It's an old adage in counternarcotics: Squeeze one end of a balloon, and the other end swells. Beef up a national aerial radar system, in other words, and the cocaine smugglers who use private jets to move their product will simply take their muling elsewhere.
That's what we can expect to happen in Guatemala, where authorities are building out a nationwide radar-detection platform to sniff out narco air traffic, as Guatemala's Prensa Libre reports.
The new Guatemalan platform will comprise four radars, according to Prensa Libre. The first, to the country's south, is expected to go live September 1; the others, to the east and north, will likely be up and running during the second half of 2015. Each radar will be capable of detecting flights as far as 200 miles away, and will give authorities a sense of the height, speed, and size of suspected narco aircraft. All for a cool US$34.2 million.
The plan is bold, if grounded in the fact that this sort of drug enforcement tactic has dealt the narcos a heavy blow in Guatemala and Central America writ large.
According to InsightCrime, Guatemalan interdiction efforts "have already helped shift drug flights into neighboring Honduras" and beyond. Per InsightCrime, advanced radar technologies:
[H]ave been hugely successful at combating aerial drug trafficking in Colombia. The country has seen a drastic reduction in illegal air traffic, from 600 illegal flights detected in 2002 to only three in the first ten months of 2012. Radar installations are also being used to combat rising drug trafficking through the Caribbean territories of Puerto Rico and the Dominican Republic.
And that's great. But the problem is that beefed-up aerial surveillance is forcing the traffickers to either reroute their flight paths or, increasingly, take to maritime smuggling routes. The threat of getting sniffed out in the air is enough to further the cartels' use of $1 million high-tech semi-submersible coke-smuggling submarines. As of 2012, the US Department of Homeland Security, which uses drones to sniff out narco subs in the Caribbean and Gulf of Mexico, noted a 36 percent uptick in drug seizures there over the past four years.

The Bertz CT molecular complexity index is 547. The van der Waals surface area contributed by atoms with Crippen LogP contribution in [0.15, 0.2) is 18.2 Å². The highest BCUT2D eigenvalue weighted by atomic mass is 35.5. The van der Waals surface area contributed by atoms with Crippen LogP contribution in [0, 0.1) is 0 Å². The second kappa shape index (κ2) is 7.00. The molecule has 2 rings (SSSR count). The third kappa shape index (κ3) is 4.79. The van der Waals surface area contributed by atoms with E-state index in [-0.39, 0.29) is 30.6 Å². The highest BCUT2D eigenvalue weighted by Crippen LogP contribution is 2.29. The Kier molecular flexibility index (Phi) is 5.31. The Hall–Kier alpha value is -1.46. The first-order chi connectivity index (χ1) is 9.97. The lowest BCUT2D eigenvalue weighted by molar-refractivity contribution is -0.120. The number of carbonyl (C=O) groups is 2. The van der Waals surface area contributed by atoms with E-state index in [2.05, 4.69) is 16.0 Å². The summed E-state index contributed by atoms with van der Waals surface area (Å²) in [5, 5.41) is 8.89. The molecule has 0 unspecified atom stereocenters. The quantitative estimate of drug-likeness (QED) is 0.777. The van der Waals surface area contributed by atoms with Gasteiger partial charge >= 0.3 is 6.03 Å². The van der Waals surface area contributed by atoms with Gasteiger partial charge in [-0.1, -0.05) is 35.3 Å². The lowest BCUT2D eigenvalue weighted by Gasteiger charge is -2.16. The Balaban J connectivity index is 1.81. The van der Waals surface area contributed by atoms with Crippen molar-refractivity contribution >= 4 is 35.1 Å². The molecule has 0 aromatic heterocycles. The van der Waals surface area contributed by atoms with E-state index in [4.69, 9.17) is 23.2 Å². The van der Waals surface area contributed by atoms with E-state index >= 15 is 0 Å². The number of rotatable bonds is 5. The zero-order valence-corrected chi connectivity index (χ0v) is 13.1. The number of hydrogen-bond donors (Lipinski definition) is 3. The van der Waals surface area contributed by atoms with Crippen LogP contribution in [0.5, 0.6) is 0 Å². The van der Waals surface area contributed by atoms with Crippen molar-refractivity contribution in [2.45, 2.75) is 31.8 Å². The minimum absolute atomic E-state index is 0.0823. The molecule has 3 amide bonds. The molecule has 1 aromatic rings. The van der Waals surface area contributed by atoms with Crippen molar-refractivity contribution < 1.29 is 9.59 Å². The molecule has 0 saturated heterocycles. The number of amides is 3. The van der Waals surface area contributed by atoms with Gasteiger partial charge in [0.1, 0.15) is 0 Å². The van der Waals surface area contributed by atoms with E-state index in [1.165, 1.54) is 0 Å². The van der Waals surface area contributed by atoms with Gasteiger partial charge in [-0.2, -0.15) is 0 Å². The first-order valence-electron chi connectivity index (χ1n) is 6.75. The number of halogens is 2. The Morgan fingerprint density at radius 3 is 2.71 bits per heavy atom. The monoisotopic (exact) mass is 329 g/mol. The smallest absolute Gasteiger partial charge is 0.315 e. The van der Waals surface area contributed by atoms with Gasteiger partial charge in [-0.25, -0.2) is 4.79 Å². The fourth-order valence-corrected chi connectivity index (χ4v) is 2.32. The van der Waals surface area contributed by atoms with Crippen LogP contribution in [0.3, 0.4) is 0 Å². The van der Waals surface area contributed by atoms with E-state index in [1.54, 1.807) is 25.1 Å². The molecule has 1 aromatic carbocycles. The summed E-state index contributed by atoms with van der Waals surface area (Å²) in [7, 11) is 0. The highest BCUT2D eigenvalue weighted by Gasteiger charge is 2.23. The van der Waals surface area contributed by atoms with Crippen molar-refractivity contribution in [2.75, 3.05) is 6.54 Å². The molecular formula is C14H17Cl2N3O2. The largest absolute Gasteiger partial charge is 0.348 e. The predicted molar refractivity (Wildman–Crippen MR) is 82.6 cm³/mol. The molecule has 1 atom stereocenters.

The reality is that drug traffickers are highly adaptable. They have to be. Seafaring smuggle craft are just the most recent iteration of their relentless lo- and high-tech savvy. Colombian drug gangs are arguably the pioneers of this tactic, taking to jungle cover to forge DIY subs capable of hauling up to seven tons of cocaine per trip, InsightCrime adds.
A few years back, Motherboard got a tour of one of these craft from the godfather of narco subs himself, Dr. Miguel Angel Montoya:
Ever since, the smuggles have gone even deeper: Now, their subs are fully submersible.
So, what goes up can also go down. Until it pops: Last week, Colombian National Police nabbed four members of the largest narco sub manufacturing ring.